Intelligent Automation for Manufacturing: Part 2

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This article is a guest post from Alex Marcy, President of Corso Systems. If you have any questions for Alex about manufacturing automation, please contact him here or at 775.750.0540

Previous Post - Intelligent Automation for Manufacturing - Part 1

One of the best ways to get more performance from your control system is to collect data from your process, analyze the data to measure where your process is today, then leverage your experience alongside the information to uncover ways to optimize your process.The first step in this journey is to collect data from your process (or revisit your existing configuration if you already have a system in place).

Collecting Data From Your Process

There are a few options on how you can collect process data, depending on the size of your operation, how much data you want to collect and how frequently you want to collect data.

If you have a small process, one way to get data is by using historical trends built into your HMI application: trending data this way is easy to configure and provides basic analysis capabilities directly in your application. The downside to this method is when you have a relatively small number of tags. This method also requires someone to use the HMI application to review the data, potentially adding license costs.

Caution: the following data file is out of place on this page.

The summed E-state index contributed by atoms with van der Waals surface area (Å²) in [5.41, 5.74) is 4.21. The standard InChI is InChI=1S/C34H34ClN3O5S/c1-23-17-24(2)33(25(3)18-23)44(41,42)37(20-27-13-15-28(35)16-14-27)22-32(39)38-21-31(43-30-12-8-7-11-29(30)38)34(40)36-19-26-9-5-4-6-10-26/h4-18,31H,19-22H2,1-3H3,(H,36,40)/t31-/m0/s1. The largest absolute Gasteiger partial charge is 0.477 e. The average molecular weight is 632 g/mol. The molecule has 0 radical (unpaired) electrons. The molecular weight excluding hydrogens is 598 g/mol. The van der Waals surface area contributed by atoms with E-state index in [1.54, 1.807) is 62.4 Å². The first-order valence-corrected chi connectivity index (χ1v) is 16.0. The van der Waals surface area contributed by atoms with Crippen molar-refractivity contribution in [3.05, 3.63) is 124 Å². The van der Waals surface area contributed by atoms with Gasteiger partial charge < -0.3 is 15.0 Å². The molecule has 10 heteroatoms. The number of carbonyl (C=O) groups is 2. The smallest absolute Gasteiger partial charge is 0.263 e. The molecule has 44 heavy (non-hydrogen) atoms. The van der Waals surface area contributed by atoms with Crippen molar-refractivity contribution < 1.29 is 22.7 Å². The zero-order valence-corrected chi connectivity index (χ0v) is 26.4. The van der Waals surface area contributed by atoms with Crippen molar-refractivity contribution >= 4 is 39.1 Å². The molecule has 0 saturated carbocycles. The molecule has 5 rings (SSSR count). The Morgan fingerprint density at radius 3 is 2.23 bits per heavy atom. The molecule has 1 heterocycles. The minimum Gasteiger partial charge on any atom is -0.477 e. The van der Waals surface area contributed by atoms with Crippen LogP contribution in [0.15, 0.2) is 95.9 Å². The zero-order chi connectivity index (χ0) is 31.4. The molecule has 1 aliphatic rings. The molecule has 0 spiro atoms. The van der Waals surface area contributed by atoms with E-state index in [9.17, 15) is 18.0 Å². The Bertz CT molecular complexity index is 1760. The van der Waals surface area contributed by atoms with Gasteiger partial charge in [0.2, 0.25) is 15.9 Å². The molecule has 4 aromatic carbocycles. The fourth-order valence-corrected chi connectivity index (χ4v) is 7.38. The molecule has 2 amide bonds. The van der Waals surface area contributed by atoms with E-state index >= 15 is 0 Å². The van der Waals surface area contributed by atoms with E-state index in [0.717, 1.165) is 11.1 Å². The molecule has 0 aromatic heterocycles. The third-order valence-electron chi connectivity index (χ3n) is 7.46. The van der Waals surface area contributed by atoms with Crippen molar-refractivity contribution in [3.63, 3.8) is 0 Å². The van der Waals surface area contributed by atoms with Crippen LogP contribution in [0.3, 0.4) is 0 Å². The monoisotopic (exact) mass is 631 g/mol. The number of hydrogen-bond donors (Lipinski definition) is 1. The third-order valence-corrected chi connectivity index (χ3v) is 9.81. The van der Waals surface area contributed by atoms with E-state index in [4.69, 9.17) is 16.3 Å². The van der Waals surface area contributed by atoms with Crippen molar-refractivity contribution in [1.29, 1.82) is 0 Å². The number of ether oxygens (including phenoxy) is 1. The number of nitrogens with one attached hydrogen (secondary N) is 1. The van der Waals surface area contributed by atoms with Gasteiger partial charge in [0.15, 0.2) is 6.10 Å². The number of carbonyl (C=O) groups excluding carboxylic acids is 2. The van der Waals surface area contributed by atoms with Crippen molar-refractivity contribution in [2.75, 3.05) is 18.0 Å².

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The middle-ground between HMI data and a historian is to use scripting in your HMI to write data into a database at regular intervals. This method can remove the licensing requirements to accessing the data, however it does require time to write, test and maintain the scripts (and can create performance problems as your information needs grow). You can also run into issues with storage frequency using this approach, as collecting data at high-speed intervals is resource intensive given the tools available.

There is one additional method available to you depending on your control system hardware. The approach collects historical data in your PLC/data concentrators and imports the data into a database. Again, this has time requirements to write, test and maintain your scripting, and can run into performance issues as your needs grow.